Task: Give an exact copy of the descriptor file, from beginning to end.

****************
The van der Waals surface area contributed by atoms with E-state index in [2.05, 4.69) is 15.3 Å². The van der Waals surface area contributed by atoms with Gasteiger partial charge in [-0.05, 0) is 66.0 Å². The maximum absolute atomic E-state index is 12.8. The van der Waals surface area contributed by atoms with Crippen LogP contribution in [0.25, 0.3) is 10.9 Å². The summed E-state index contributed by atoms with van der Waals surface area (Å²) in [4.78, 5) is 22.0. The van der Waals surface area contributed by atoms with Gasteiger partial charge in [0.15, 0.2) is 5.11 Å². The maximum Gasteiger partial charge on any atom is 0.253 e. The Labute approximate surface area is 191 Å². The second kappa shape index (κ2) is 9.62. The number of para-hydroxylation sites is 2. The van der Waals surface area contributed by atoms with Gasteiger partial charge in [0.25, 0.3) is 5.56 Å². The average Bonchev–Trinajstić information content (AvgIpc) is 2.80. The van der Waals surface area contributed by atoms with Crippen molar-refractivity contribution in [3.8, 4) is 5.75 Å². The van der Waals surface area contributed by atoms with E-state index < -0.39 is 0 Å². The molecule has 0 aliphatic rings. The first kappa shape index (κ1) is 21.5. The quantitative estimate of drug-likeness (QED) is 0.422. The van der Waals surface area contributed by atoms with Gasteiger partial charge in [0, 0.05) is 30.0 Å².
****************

The van der Waals surface area contributed by atoms with E-state index in [2.05, 4.69) is 15.3 Å². The van der Waals surface area contributed by atoms with Gasteiger partial charge in [-0.05, 0) is 66.0 Å². The maximum absolute atomic E-state index is 12.8. The van der Waals surface area contributed by atoms with Crippen LogP contribution in [0.25, 0.3) is 10.9 Å². The summed E-state index contributed by atoms with van der Waals surface area (Å²) in [4.78, 5) is 22.0. The van der Waals surface area contributed by atoms with Gasteiger partial charge in [0.15, 0.2) is 5.11 Å². The maximum Gasteiger partial charge on any atom is 0.253 e. The Labute approximate surface area is 191 Å². The second kappa shape index (κ2) is 9.62. The number of para-hydroxylation sites is 2. The van der Waals surface area contributed by atoms with Gasteiger partial charge in [0.25, 0.3) is 5.56 Å². The average Bonchev–Trinajstić information content (AvgIpc) is 2.80. The van der Waals surface area contributed by atoms with Crippen molar-refractivity contribution in [3.8, 4) is 5.75 Å². The van der Waals surface area contributed by atoms with E-state index < -0.39 is 0 Å². The molecule has 0 aliphatic rings. The first kappa shape index (κ1) is 21.5. The quantitative estimate of drug-likeness (QED) is 0.422. The van der Waals surface area contributed by atoms with Gasteiger partial charge in [0, 0.05) is 30.0 Å².